All-inclusive rates from Asia to North America were supported this week by worsening US port congestion and equipment imbalances, but there were growing expectations that the market was approaching its peak as some shipping lines pulled back from further rate increases.
The reemergence of some US inland point intermodal offers from shipowners was one source of relief. Rates including premium service fees from North Asia to West Coast North America and then on to Chicago by rail were offered at around $22,000/FEU, down from more than $30,000/FEU several weeks ago.
“It doesn’t mean there are a lot of IPI offers, but there are more than there were in August,” the freight forwarder said. “The steamship lines are pressuring the railroads to provide more space out of concern they are losing clients in the Midwest.”
On a port-to-port basis, premium rates from China to North America were offered by one major shipping line this week at $17,100/FEU to the Pacific Coast and $19,300/FEU to the Atlantic and Gulf coasts.
European shipping lines CMA CGM and Hapag-Lloyd announced on Sept. 10 that they would cap spot market rates at their current levels, the former until Feb. 1, 2002, and the latter for an indefinite period. While there was little confidence that other major shipowners declare a similar rate freeze, there were growing expectations that diminished reliability by the shipping lines during the peak holiday restocking season would limit further rate increases.
“The carriers have said they won’t increase rates any further, but we should keep in mind that they already announced GRIs for October, even before the rate freeze announcement came in,” a US-based analyst said.
Congestion at major US ports continued to exasperate shippers trying to support their retail sales targets. The queue of vessels waiting to berth at the Los Angeles/Long Beach port complex shattered records from years past at more than 60 ships this week, while most other US ports had ships in queue as well, including a line-up of 21 ships waiting off the coast of Savannah on Sept. 16, according to Platts cFlow trade-flow analytics software.
COVID-19 outbreak hits China’s Xiamen
Premium rates for container shipments for Southeast Asia to North America remained largely unchanged during the week ended Sept. 17. Market participants said rates were already near the peak and any further increases could attract pushback from shippers.
The all-inclusive premium rate for Southeast Asia to East Coast North America East Coast was heard at $19,000-$25,000/FEU, although some shippers were paying as high as $30,000/FEU for exceptionally prompt loading.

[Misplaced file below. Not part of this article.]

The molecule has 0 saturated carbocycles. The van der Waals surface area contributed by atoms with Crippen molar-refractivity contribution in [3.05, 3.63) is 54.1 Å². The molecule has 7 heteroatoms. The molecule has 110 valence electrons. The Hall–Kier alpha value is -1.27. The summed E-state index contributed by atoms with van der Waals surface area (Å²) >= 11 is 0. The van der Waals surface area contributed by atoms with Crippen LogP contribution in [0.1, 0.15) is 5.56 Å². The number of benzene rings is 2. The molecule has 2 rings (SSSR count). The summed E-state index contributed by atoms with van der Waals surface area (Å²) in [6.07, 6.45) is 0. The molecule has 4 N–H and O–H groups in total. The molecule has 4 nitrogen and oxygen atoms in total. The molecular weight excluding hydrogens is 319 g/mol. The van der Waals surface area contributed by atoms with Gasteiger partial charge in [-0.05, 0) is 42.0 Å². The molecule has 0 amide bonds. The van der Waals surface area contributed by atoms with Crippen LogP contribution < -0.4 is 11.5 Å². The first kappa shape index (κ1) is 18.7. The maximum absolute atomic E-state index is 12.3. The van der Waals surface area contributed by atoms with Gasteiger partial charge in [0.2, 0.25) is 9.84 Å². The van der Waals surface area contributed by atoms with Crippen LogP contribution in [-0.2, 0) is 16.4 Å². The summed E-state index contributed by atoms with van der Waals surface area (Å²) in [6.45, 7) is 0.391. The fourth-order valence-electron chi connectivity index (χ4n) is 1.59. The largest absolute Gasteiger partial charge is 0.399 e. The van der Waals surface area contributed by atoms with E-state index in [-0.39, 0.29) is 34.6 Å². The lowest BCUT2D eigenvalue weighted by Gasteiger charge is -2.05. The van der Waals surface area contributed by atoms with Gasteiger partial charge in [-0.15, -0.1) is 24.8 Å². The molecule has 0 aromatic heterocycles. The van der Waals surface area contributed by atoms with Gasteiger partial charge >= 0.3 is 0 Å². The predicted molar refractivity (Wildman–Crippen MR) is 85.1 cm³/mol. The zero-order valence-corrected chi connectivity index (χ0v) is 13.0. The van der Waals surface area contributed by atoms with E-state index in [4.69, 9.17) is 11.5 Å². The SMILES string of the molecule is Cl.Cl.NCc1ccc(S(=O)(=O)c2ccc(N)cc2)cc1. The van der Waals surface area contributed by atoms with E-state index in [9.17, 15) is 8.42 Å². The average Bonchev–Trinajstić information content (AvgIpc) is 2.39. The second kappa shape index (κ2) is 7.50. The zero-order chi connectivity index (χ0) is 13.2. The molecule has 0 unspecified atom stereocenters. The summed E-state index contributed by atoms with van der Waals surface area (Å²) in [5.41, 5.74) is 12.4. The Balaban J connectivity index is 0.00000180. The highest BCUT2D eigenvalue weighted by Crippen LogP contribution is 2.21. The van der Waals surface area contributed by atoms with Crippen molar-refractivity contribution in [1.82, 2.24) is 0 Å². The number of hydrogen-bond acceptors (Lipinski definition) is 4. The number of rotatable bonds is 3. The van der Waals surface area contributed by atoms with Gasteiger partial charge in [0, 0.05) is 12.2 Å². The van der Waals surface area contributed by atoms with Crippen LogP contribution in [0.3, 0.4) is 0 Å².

“While the rates for East Coast ranges from $19,000 per FEU to $25,000 per FEU, in some cases we have seen rates severely high above $25,000, depending on the availability and the urgency,” a US-based freight forwarder said.
For Southeast Asia to West Coast North America West Coast, premium rates were heard in the $16,000-$20,000/FEU range.
Besides high rates, shippers are keeping a close eye on the emergence of COVID-19 infections in the Chinese port city of Xiamen, which has obstructed trucking activity and could also hinder port operations if not controlled in time.
“The city has been under a lockdown and there have been some issues with trucking,” a South China based freight-forwarder said. “The government is actively trying to control infections, but if it escalates there could be a big problem for the container shipments as Xiamen is one of the major ports in the world.”
Asia-to-Europe rates have limited upside
Container rates to Europe continued to be done almost exclusively on FAK basis, and as with other major trade lanes, the news that some carriers may not further increase rates was seen as a blessing for many market participants.
“At least prices won’t go any higher I guess,” a freight forwarder said. “Unlike the other lanes, we [Asia to Europe] are doing it all FAK so any restriction in further bullish movements will see us benefit more than anyone else.”
Despite this positive outlook, others in the market have had significant reservations.
“One of the carriers has said they aren’t moving their prices until Q1 next year, but what if demand slumps and everyone else comes down? This is a carefully worded double-edged sword,” another freight forwarder said.